Buat yang masih penasaran dan bingung tentang status Australia:
- Apakah Australia sudah merdeka? Kalo udah merdeka, kapan hari kemerdekaannya ?
- Atau apakah Australia itu masih jajahan Inggris ?
- Kalo bukan jajahan Inggris, apa posisinya Inggris bagi Australia ?
Buat yang berminat, ada tulisannya Peter Bosco di On Dit, majalah kampus Uni Adelaide yang ngebahas soal ini. Silahkan dibaca atau bisa donlot langsung majalah On Dit di sini.
An Australian Republic
The Commonwealth of Australia Constitution Act 1900 (Imp), a British Act of Parliament, creates Australia as a constitutional monarchy. This means that the British monarch, Queen Elizabeth II is the head of state, with the Prime Minister as the head of government. Lately the republican debate has resurfaced after nine years of hiding. A republic is a state in which sovereignty is derived from the people.
With the passing of the Australia Act 1986 (Imp), British power to legislate for Australia formally came to an end. It also saw the High Court and not the (British) Privy Council become the final and highest court of appeal “in the land”. For constitutional and legal purposes the United Kingdom is now considered a foreign power and has no legal power over Australia. This was made clear by the High Court in Sue v Hill (1999) 199 CLR 462. Technically speaking then, Australia is a republic – it is a fully independent, sovereign nation.
Australians govern themselves through elected oficials and can only change the constitution via referendum. However Australia retains the Queen as the head of state (not the Governor-General, who is the Queen’s representative) and republicans argue that Australia should remove the monarch as the head of state and replace the position with an Australian President.
Further to this, some argue that republicanism should encompass more than just replacing the monarch, the so-called ‘minimalist’ view. There exists debate that Australia should adopt a U.S. style President and combine the head of government and head of state in one person. This would involve a drastic overhaul of government in Australia. Some have also argued that Australia cannot be a republic unless and until the constitution is re-enacted as an Australian Act. The constitution needs to be re-enacted as an ‘autochthonous’ constitution which has force through its own native authority, not because it was enacted by the UK Parliament. However the popular movement seems to be to simply replace the monarch with a President.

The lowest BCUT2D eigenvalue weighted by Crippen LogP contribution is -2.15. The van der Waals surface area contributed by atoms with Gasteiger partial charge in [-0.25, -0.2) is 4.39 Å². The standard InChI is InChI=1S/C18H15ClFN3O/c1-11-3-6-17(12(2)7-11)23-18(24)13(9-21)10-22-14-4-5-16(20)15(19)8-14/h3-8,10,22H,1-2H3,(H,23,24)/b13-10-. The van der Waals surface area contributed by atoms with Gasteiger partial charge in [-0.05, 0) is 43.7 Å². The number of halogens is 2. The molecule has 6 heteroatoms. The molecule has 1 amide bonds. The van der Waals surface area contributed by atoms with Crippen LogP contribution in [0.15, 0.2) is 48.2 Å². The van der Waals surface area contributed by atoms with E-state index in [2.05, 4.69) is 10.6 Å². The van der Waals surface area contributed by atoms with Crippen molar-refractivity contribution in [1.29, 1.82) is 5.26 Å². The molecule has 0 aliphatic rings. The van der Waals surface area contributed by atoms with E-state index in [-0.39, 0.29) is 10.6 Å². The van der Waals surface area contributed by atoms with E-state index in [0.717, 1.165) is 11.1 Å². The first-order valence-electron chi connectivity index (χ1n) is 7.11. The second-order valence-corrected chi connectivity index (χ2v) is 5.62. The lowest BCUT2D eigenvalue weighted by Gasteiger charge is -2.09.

This is the issue that went to referendum on 6 November 1999. Two questions were asked:
- To alter the Constitution to establish the Commonwealth of Australia as a republic with the Queen and the Governor General being replaced by a President appointed by a two-thirds majority of the members of the Commonwealth Parliament; and
- To alter the Constitution to insert a new preamble.
Both questions failed nationally and in all States and Territories, except the ACT who voted yes for question one. Under this model Australians would nominate a President, the votes would be short-listed by the Prime Minister and Parliament would then elect the President. Many reasons were put forward as to why the referendum failed. Largely though, many were unimpressed with the appointment process of the President. And of course, others wanted the monarch to remain. Of the appointment models devised, the one put to the people for referendum was arguably the most unpopular, as it removed the people from having a direct say in who became the President.
With a republic back on the agenda, the issue of appointment will need to be considered, as this is arguably the most controversial point. Determining the most popular way to appoint is dificult. The Prime Minister, the Parliament and the people all have the capacity to appoint the President. If the Prime Minister appoints the President it is essentially the same now with the Governor-General. Appointment by Parliament is said to be democratic because elected oficials appoint the head of state, but will ultimately result in a political appointment by the government of the day – a puppet President. Others want the people themselves to appoint the head of state.
This is said to be entirely democratic and allows the people a voice in the process, but can see ‘interest groups’ with resources and power mounting wide political campaigns for their candidate of choice. Each has their advantages, each has their laws.
Many people support (and continue to support) the status quo and do not want a republic. Many arguments are put forward by monarchists for retaining the monarch as the head of state, including “if it ain’t broke, don’t fix it”; that the status quo works ine; that immigrants from shattered republics came to Australia, a constitutional monarchy, for its stability; that if you abolish the rules of the Crown which bind the Governor-General, you may have an ‘activist’ or ‘political’ President; that Australia’s political stability under the current system was the envy of many other countries; and that the Governor-General was “effectively” Australia’s head of state.
Republican arguments include building nationhood; recognising Australia was developed from various cultures; that the Crown is a symbol of oppression for Aboriginal Australians; the current system is outdated; a hereditary ofice is un-Australian; and that the head of state should be someone who epitomises what Australia has become – a strong, robust and proud country.